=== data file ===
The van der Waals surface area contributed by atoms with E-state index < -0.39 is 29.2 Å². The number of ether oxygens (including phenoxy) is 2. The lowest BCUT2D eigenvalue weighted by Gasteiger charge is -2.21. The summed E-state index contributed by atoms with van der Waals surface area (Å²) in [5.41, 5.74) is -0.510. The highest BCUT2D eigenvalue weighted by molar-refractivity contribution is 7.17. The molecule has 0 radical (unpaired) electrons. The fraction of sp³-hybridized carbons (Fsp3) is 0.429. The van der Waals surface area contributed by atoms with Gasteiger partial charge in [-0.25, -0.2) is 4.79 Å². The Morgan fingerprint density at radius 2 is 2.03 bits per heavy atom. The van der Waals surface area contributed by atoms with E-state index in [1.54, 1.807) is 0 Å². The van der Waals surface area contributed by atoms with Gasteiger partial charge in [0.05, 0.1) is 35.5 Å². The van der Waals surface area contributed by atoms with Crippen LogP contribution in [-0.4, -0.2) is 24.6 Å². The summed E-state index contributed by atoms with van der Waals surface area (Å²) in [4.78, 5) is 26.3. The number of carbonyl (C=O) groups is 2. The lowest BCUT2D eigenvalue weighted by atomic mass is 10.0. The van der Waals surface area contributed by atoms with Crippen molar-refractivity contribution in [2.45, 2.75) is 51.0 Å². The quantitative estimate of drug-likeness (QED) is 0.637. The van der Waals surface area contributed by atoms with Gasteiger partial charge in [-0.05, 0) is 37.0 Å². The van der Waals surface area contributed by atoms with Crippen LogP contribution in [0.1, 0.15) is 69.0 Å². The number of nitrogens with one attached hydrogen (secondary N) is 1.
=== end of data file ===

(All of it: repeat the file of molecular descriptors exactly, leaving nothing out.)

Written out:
The van der Waals surface area contributed by atoms with E-state index < -0.39 is 29.2 Å². The number of ether oxygens (including phenoxy) is 2. The lowest BCUT2D eigenvalue weighted by Gasteiger charge is -2.21. The summed E-state index contributed by atoms with van der Waals surface area (Å²) in [5.41, 5.74) is -0.510. The highest BCUT2D eigenvalue weighted by molar-refractivity contribution is 7.17. The molecule has 0 radical (unpaired) electrons. The fraction of sp³-hybridized carbons (Fsp3) is 0.429. The van der Waals surface area contributed by atoms with Gasteiger partial charge in [-0.25, -0.2) is 4.79 Å². The Morgan fingerprint density at radius 2 is 2.03 bits per heavy atom. The van der Waals surface area contributed by atoms with E-state index in [1.54, 1.807) is 0 Å². The van der Waals surface area contributed by atoms with Gasteiger partial charge in [0.05, 0.1) is 35.5 Å². The van der Waals surface area contributed by atoms with Crippen LogP contribution in [-0.4, -0.2) is 24.6 Å². The summed E-state index contributed by atoms with van der Waals surface area (Å²) in [4.78, 5) is 26.3. The number of carbonyl (C=O) groups is 2. The lowest BCUT2D eigenvalue weighted by atomic mass is 10.0. The van der Waals surface area contributed by atoms with Crippen molar-refractivity contribution in [2.45, 2.75) is 51.0 Å². The quantitative estimate of drug-likeness (QED) is 0.637. The van der Waals surface area contributed by atoms with Gasteiger partial charge in [-0.05, 0) is 37.0 Å². The van der Waals surface area contributed by atoms with Crippen LogP contribution in [0.1, 0.15) is 69.0 Å². The number of nitrogens with one attached hydrogen (secondary N) is 1.